The administration interface for the Wave 14 (Exchange 2010) version of Exchange Online is a modified version of the Exchange Control Panel (ECP), also found in on-premises deployments. A radical change occurs when Office 365 tenant domains are migrated to Wave 15 as no trace is to be found (without looking) of the Exchange Administration Center (EAC), the on-premises admin interface for Exchange 2013. Instead, everything is done through a new admin interface specially developed by Microsoft for Exchange Online and the other Office 365 applications in the hope that it will help novice administrators by reducing the amount of application knowledge required to perform management tasks.
I have no problem with change and like the idea of a task-oriented administration interface, which is what Microsoft provides for its Office 365 tenants. I also understand the need for the change. Office 365 is a different beast to on-premises applications, whose administrative interfaces like EAC have developed over multiple versions and have some history (or baggage) firmly attached. That baggage influences how the interface presents tasks and data because an almost inherent assumption is made that those who use the interface understand the application. An Exchange administrator understands how mailboxes work while a SharePoint administrator has an appreciation of the finer points of sites. The simplified interface is a fresh approach designed to make it easier for people to perform tasks that they might not do very often, which is a laudable venture.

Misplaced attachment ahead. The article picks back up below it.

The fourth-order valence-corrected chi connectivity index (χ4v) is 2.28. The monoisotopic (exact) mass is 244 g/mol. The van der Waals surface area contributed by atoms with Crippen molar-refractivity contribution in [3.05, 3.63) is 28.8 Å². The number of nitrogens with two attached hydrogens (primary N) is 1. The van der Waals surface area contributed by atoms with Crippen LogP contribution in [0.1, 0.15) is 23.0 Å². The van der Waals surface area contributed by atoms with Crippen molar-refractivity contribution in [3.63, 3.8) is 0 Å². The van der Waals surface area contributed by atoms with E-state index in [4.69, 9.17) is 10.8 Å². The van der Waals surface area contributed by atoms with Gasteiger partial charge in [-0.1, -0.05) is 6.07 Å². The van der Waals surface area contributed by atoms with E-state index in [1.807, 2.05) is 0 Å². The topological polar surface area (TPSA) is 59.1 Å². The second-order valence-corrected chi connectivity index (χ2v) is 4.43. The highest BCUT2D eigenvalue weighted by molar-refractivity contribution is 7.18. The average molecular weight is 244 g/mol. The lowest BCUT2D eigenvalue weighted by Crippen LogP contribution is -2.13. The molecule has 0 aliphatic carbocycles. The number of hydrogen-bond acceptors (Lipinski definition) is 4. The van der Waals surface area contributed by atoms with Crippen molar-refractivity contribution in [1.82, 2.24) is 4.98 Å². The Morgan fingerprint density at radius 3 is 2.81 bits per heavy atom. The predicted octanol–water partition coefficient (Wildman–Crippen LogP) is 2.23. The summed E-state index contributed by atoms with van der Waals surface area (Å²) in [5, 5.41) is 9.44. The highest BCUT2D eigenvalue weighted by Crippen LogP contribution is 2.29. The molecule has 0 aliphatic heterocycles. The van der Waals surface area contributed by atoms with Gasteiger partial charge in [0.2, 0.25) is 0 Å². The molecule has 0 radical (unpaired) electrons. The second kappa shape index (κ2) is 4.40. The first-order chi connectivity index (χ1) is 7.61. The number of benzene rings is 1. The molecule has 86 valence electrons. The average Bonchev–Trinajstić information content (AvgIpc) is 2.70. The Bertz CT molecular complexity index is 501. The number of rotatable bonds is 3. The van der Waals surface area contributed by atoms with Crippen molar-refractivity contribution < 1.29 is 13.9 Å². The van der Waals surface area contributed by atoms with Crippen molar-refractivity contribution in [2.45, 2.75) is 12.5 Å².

Another factor is that the initial batch of Office 365 applications had radically different management interfaces that created the impression that each application was singing off a very different song sheet. Exchange Online used ECP, SharePoint Online did its own thing, and Lync Online was just Lync. The new interface provides a commonality and consistency across applications and so delivers another advantage.
Unfortunately, I dislike the dumbed-down way that some tasks are approached. This might just go to prove that you cannot satisfy all of the people all of the time, an adage proven valid over many years.
For instance, ActiveSync settings are found under “device security settings”. This is fine, but the options are limited to setting the device security policy. There’s no trace of other interesting information such as quarantined devices or the device types that people can use to connect to their mailboxes as presented by EAC.
Or take the small matter of managing users. The new admin interface is straightforward and unifies the task of creating a new user for the tenant domain, setting up a mailbox, and assigning an appropriate license. But then you find that there’s no way to do something like assign Send As or Send On Behalf Of permission for a mailbox, or assign a new retention policy, or even assign an alternate email address.
Of course, there’s always PowerShell, but I fear that administrators who take fright when presented with moderately complex interfaces will die of terror when confronted with shell commands.
Fortunately, you can get to EAC if you need to. Simply start up Outlook Web App and then replace the /OWA string in the URL shown by the browser with /ECP and Exchange Online will display EAC in all its glory. Well, in its truncated glory anyway because the on-premises options are obviously removed. Once EAC is up and running, you can use it to your heart’s content, including the opportunity to set up new public folder mailboxes, something curiously omitted by the new admin interface.
Microsoft has certainly made progress in creating a more approachable management interface that unifies the set of Office 365 applications in a way that didn’t exist before. The good news is that they have not barred a route to EAC for those who need to use the more extended features of Exchange. I hope that Microsoft leaves EAC in place while they work on improving the new admin interface, perhaps by introducing an “expert mode” that reveals more of the inner workings of Office 365.
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